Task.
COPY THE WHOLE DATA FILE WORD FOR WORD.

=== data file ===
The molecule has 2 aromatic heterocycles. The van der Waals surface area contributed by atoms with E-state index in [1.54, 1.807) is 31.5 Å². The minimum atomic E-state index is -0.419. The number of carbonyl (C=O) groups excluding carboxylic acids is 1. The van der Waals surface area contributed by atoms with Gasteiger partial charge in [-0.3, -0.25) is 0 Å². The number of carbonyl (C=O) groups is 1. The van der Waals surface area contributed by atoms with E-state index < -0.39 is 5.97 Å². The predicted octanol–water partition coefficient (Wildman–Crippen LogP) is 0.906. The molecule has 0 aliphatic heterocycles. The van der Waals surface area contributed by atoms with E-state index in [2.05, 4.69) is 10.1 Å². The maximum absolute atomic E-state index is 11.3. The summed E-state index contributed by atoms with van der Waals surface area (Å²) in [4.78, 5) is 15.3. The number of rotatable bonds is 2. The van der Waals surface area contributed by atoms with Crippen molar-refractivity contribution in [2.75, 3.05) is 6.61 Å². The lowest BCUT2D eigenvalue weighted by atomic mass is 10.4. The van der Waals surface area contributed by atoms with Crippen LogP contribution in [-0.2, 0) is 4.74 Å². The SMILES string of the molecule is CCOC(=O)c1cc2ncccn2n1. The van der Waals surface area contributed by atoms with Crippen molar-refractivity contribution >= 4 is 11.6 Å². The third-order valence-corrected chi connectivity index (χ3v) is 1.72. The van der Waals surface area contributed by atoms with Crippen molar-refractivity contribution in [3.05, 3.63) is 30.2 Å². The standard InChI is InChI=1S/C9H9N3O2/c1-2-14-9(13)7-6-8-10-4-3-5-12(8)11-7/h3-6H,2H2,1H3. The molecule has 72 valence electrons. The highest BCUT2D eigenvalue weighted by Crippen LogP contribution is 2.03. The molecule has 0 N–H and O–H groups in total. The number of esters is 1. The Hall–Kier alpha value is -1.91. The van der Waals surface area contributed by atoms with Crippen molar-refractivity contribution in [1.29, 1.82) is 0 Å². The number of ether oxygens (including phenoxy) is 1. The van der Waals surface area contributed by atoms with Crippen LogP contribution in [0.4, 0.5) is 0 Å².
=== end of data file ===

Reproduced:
The molecule has 2 aromatic heterocycles. The van der Waals surface area contributed by atoms with E-state index in [1.54, 1.807) is 31.5 Å². The minimum atomic E-state index is -0.419. The number of carbonyl (C=O) groups excluding carboxylic acids is 1. The van der Waals surface area contributed by atoms with Gasteiger partial charge in [-0.3, -0.25) is 0 Å². The number of carbonyl (C=O) groups is 1. The van der Waals surface area contributed by atoms with E-state index < -0.39 is 5.97 Å². The predicted octanol–water partition coefficient (Wildman–Crippen LogP) is 0.906. The molecule has 0 aliphatic heterocycles. The van der Waals surface area contributed by atoms with E-state index in [2.05, 4.69) is 10.1 Å². The maximum absolute atomic E-state index is 11.3. The summed E-state index contributed by atoms with van der Waals surface area (Å²) in [4.78, 5) is 15.3. The number of rotatable bonds is 2. The van der Waals surface area contributed by atoms with Crippen molar-refractivity contribution in [2.75, 3.05) is 6.61 Å². The lowest BCUT2D eigenvalue weighted by atomic mass is 10.4. The van der Waals surface area contributed by atoms with Crippen LogP contribution in [-0.2, 0) is 4.74 Å². The SMILES string of the molecule is CCOC(=O)c1cc2ncccn2n1. The van der Waals surface area contributed by atoms with Crippen molar-refractivity contribution >= 4 is 11.6 Å². The third-order valence-corrected chi connectivity index (χ3v) is 1.72. The van der Waals surface area contributed by atoms with Crippen molar-refractivity contribution in [3.05, 3.63) is 30.2 Å². The standard InChI is InChI=1S/C9H9N3O2/c1-2-14-9(13)7-6-8-10-4-3-5-12(8)11-7/h3-6H,2H2,1H3. The molecule has 72 valence electrons. The highest BCUT2D eigenvalue weighted by Crippen LogP contribution is 2.03. The molecule has 0 N–H and O–H groups in total. The number of esters is 1. The Hall–Kier alpha value is -1.91. The van der Waals surface area contributed by atoms with Crippen molar-refractivity contribution in [1.29, 1.82) is 0 Å². The number of ether oxygens (including phenoxy) is 1. The van der Waals surface area contributed by atoms with Crippen LogP contribution in [0.4, 0.5) is 0 Å².